Hard-pressed nurses and doctors rushed to take information and triage the most urgent cases. Last month, China abandoned its most severe pandemic restrictions after nearly three years of lockdowns, travel bans and school closures.

Those actions have taken a heavy toll on the economy and prompted street protests not seen since late 1982. The European Union has "strongly encouraged" its member states to require COVID-19 testing of passengers from China, which responded by warnings of "countermeasures" if such policies were imposed.

Tuesday, January 3

12:16 p.m.: China criticizes 'unacceptable' response to COVID-19 testing

The Chinese government has sharply criticized COVID-19 testing requirements being imposed on passengers from China and is threatening countermeasures against the countries involved.

According to the Associated Press, the Foreign Ministry spokesperson said at a daily briefing that China believes the entry restrictions adopted by some countries targeting passengers from China lack scientific basis.

She said some excessive practices are “even more unacceptable.”

It’s unclear what steps China might take. The country abruptly eased strict anti-virus measures in December, leading to a surge in cases.

Countries including the U.S., U.K., India, Japan and several European nations have announced stricter measures on travelers from China. Many are worried about a lack of data from China and fear that new variants may spread.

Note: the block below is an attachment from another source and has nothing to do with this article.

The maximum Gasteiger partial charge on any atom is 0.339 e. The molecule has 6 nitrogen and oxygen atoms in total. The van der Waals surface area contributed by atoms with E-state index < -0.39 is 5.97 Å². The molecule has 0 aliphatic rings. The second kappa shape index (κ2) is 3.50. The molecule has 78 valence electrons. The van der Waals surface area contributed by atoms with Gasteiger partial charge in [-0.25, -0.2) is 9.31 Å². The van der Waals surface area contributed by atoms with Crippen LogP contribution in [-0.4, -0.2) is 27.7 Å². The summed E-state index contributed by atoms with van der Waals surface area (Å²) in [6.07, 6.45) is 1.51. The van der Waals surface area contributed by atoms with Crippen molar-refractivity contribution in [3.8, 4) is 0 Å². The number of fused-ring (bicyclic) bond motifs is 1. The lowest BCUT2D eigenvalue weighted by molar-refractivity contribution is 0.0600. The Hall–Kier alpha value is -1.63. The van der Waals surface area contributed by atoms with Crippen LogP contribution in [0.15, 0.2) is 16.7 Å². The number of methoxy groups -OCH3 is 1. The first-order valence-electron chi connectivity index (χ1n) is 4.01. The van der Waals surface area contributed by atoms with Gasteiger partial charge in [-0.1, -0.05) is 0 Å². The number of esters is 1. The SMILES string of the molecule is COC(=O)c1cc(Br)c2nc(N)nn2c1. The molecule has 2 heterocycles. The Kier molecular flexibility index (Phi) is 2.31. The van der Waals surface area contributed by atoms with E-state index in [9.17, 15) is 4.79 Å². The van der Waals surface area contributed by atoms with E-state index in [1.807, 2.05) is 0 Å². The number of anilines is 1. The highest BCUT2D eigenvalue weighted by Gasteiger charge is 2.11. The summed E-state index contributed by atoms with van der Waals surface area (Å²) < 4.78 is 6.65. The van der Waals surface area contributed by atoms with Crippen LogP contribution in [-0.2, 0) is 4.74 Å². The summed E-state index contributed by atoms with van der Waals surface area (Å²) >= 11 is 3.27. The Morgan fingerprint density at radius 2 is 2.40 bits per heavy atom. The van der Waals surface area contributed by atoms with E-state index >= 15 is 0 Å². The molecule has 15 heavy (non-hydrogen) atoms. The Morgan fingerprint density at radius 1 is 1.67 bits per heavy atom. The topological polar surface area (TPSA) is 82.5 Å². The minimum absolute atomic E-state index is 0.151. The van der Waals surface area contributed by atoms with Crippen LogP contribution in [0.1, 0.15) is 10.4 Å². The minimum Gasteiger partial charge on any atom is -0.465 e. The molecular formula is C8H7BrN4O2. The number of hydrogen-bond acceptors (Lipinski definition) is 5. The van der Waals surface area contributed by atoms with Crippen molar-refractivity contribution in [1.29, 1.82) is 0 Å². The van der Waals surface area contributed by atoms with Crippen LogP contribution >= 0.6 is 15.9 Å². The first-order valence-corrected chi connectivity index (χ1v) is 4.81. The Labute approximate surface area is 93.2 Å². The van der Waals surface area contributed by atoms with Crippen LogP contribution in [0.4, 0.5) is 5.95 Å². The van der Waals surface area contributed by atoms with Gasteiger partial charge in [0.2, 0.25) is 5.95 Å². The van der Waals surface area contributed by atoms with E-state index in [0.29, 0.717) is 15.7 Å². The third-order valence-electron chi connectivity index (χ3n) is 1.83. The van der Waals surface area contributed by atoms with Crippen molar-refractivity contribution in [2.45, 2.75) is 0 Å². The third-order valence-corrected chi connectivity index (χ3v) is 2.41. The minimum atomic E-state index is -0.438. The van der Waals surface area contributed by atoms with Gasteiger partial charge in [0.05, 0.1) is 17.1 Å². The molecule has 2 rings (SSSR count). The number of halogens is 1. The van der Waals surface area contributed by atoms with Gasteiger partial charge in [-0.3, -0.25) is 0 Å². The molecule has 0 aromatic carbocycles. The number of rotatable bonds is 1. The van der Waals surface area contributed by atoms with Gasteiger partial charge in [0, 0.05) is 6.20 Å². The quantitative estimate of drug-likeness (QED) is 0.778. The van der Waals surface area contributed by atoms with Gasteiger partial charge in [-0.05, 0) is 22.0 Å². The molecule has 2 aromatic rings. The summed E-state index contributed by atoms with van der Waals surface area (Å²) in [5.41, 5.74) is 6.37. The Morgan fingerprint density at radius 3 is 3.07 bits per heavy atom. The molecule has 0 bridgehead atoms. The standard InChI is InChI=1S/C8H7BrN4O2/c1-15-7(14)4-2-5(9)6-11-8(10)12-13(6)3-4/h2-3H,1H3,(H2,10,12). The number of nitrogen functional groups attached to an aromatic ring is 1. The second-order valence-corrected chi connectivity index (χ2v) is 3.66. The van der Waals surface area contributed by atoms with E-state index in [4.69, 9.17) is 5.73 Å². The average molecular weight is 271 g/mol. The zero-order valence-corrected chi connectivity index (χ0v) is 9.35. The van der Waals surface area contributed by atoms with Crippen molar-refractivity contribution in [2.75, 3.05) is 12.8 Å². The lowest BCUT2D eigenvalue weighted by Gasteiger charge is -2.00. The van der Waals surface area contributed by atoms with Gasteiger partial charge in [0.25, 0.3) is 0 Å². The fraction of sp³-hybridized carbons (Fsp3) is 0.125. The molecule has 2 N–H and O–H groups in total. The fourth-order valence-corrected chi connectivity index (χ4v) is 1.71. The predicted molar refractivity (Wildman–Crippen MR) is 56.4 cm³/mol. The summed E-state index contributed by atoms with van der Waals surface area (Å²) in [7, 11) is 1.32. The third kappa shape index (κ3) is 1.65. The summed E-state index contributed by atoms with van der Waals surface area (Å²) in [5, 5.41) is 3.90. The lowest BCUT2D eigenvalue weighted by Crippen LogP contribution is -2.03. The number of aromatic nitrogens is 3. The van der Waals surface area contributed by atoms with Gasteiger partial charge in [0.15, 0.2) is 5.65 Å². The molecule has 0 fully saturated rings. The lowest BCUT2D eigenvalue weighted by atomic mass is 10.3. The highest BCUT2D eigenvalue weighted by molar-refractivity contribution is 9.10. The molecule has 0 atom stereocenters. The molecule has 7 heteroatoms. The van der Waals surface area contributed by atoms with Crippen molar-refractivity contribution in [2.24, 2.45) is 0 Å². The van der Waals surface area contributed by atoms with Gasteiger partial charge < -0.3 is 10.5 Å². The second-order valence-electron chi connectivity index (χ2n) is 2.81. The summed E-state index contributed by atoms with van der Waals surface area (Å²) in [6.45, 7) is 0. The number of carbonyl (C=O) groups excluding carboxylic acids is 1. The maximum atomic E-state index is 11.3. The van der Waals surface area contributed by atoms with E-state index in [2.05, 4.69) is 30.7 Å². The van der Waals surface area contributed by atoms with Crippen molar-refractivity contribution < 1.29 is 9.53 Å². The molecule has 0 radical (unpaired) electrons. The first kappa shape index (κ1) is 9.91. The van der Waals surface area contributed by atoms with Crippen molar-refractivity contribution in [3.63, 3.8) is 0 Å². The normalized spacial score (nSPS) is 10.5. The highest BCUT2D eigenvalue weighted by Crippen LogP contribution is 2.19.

Find older coronavirus updates on our previous blog page here.

Follow us for more stories like this

CapRadio provides a trusted source of news because of you. As a nonprofit organization, donations from people like you sustain the journalism that allows us to discover stories that are important to our audience. If you believe in what we do and support our mission, please donate today.

Donate Today

State News

  • SoCo Calendar
  • Latest News
  • Right Now
  • Weather
  • Earthquakes
  • First News
Read More
thumbnail FirstNews logoA weekday early morning podcast that offers a first look at the top local news stories and weather forecast you need to start your day.

Sonoma County news stories featuring the latest in breaking news, county government, elections, environment, cultural happenings, and updates on your communities, from Petaluma to Cloverdale, and from Sonoma to Bodega Bay, and everyplace in between.

Subscribe to the Sonoma County First News podcast through our website, the NorCal Mobile App, NPR Podcasts, NPR One, iTunes/Apple Podcasts, or wherever you get your podcasts. 

Read More

Northern California
Public Media Newsletter

Get the latest updates on programs and events.